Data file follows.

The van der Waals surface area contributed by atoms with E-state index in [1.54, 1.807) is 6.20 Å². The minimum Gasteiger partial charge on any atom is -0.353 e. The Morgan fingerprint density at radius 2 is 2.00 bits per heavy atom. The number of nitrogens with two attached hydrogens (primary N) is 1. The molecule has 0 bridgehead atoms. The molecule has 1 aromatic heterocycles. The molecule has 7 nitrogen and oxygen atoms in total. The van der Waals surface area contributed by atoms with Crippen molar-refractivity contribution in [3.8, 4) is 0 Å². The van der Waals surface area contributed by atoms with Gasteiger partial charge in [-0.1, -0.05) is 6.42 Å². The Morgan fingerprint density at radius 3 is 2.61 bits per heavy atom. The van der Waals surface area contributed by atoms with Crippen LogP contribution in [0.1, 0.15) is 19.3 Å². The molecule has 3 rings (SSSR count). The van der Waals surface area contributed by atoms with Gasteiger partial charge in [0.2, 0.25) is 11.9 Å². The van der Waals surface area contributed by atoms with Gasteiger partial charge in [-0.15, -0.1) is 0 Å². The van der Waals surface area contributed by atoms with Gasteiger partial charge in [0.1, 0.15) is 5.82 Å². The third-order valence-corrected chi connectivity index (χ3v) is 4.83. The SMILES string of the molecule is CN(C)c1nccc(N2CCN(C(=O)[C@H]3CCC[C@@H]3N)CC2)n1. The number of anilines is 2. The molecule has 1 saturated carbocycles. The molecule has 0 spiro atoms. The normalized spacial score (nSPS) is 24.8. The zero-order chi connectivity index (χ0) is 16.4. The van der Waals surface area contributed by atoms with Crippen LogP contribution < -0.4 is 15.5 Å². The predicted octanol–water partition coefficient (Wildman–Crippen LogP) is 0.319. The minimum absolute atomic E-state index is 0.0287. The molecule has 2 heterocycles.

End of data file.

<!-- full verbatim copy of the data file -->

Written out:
The van der Waals surface area contributed by atoms with E-state index in [1.54, 1.807) is 6.20 Å². The minimum Gasteiger partial charge on any atom is -0.353 e. The Morgan fingerprint density at radius 2 is 2.00 bits per heavy atom. The number of nitrogens with two attached hydrogens (primary N) is 1. The molecule has 0 bridgehead atoms. The molecule has 1 aromatic heterocycles. The molecule has 7 nitrogen and oxygen atoms in total. The van der Waals surface area contributed by atoms with Crippen molar-refractivity contribution in [3.8, 4) is 0 Å². The van der Waals surface area contributed by atoms with Gasteiger partial charge in [-0.1, -0.05) is 6.42 Å². The Morgan fingerprint density at radius 3 is 2.61 bits per heavy atom. The van der Waals surface area contributed by atoms with Crippen LogP contribution in [0.1, 0.15) is 19.3 Å². The molecule has 3 rings (SSSR count). The van der Waals surface area contributed by atoms with Gasteiger partial charge in [0.2, 0.25) is 11.9 Å². The van der Waals surface area contributed by atoms with Gasteiger partial charge in [-0.15, -0.1) is 0 Å². The van der Waals surface area contributed by atoms with Gasteiger partial charge in [0.1, 0.15) is 5.82 Å². The third-order valence-corrected chi connectivity index (χ3v) is 4.83. The SMILES string of the molecule is CN(C)c1nccc(N2CCN(C(=O)[C@H]3CCC[C@@H]3N)CC2)n1. The number of anilines is 2. The molecule has 1 saturated carbocycles. The molecule has 0 spiro atoms. The normalized spacial score (nSPS) is 24.8. The zero-order chi connectivity index (χ0) is 16.4. The van der Waals surface area contributed by atoms with Crippen LogP contribution < -0.4 is 15.5 Å². The predicted octanol–water partition coefficient (Wildman–Crippen LogP) is 0.319. The minimum absolute atomic E-state index is 0.0287. The molecule has 2 heterocycles.